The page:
Australian retail turnover rose 0.9% in May, reaching another record level, according to the Retail Trade figures released by the Australian Bureau of Statistics (ABS).
The rise in May was the fifth consecutive monthly rise in retail turnover. This followed rises of 0.9% in April, 1.6% in March, 1.8% in February and 1.6% in January.
Quarterly Economy Wide Statistics Director Ben Dorber says there was growth across five of the six retail industries in May as spending remained resilient.
“Higher prices added to the growth in retail turnover in May,” he says. “This was most evident in cafes, restaurants and takeaway food services and food retailing.”
Department stores had the largest rise, up 5.1%. This was followed by cafes, restaurants, and takeaway food services (1.8%), other retailing (1.5%), food retailing (0.6%) and household goods retailing (0.4%).
Clothing, footwear, and personal accessory retailing was the only industry to record a fall, down 1.4%, following three consecutive monthly rises.
Of the states and territories, NSW had the largest rise in retail turnover, up 1.6%, followed by Victoria, up 1.3%
Turnover also rose in South Australia (1.9%), Western Australia (0.2%), Tasmania (1.1%) and the Northern Territory (0.6%).
The only states or territories to record falls were Queensland, down 0.4%, and the ACT, down 0.3%. The fall in Queensland follows increased turnover from the flood recovery in March and a boost from tourism in April.
Australian Retailers Association (ARA) CEO Paul Zahra cautions that while sales are strong, the growth is unlikely to be sustainable, and also reflects the higher consumer prices that are now flowing through the economy as inflationary pressures take hold.
“It’s pleasing to see retail sales maintaining their strong trajectory – however, the figures aren’t necessarily a true reflection of how the sector is performing in an inflationary landscape,” he says.
“The high sales volumes can be partially attributed to the higher consumer prices we’re seeing across the economy, particularly in the food industries. Whilst sales are elevated, business costs are increasing enormously, in many areas at a far higher rate.
“It’s unlikely we’ll see retail spending maintain these levels as the rising cost of living begins to take hold on family budgets. A generation of homeowners are experiencing their first interest rate hikes, so there’ll be some natural belt tightening. When people rein in spending, discretionary purchases are some of the first things they cut.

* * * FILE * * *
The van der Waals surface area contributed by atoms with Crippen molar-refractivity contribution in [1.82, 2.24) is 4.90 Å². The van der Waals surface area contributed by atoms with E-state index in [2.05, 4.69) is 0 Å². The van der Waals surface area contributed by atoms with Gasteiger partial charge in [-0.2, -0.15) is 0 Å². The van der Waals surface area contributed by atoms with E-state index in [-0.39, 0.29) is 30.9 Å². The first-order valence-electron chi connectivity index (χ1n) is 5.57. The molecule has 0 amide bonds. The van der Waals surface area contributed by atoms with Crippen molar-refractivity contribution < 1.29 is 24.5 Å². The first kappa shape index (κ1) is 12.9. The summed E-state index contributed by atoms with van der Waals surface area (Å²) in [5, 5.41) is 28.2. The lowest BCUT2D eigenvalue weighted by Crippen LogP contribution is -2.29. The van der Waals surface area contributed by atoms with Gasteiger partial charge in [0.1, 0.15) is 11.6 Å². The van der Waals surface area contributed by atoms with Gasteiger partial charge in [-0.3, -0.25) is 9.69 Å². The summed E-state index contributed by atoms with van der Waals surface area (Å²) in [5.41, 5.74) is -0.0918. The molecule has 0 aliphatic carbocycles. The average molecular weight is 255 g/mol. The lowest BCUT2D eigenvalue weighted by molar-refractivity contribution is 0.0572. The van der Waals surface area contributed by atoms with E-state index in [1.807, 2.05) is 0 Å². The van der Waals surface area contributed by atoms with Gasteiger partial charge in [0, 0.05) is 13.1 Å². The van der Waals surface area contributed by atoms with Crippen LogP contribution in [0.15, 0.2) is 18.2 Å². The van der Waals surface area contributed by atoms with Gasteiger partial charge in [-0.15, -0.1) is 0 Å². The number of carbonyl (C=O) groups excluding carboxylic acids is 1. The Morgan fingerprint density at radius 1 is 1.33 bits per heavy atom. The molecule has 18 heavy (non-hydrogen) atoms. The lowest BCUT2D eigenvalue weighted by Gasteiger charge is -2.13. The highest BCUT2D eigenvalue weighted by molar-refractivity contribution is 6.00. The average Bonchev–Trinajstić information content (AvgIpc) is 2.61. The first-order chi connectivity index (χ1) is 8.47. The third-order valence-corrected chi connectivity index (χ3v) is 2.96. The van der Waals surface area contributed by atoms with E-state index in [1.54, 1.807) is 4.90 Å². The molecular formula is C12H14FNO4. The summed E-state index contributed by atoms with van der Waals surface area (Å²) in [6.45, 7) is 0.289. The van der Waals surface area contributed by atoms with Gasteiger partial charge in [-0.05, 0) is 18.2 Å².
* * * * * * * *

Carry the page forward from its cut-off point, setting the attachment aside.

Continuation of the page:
“Leasing costs are going up for many businesses, along with fuel and energy, while supply chains continue to be constrained. There’s been no let up to the disruption since Covid hit; things have only intensified since the war in Ukraine and many small businesses in particular are challenged right now.
“These challenges are running alongside the labour and skills shortages that continue to hamstring many in the industry.”
Similarly, National Retail Association (NRA) Chief Executive Dominique Lamb comments: “This news is certainly welcome, although we do know that higher prices implemented, particular in food retailing and hospitality, has contributed to this growth.”
“Despite cost of living and interest rates rises, consumers are still spending necessary items across food, department stores and household goods,” she says.
“But we are seeing less spent on personal items as consumers grapple with the state of the economy.”
Mr Zahra says the “majority” of ARA members believe the situation has gotten worse over the past three months, “and without government intervention, the situation will only deteriorate”.
Ms Lamb adds that the state and sector analysis showed that the strong results were not uniform across the country and urges policy makers to keep in mind that the east coast is still recovering from floods and other areas from the absence of tourists.
“Some will feel the pain from the recent rate hike more sharply than others, and some will struggle to pay the additional superannuation and minimum wage rise coming into effect at the end of this week,” she says.
“Decision makers need to be aware that there are thousands of small businesses who are still doing it tough, even though some states and some sectors are thriving.”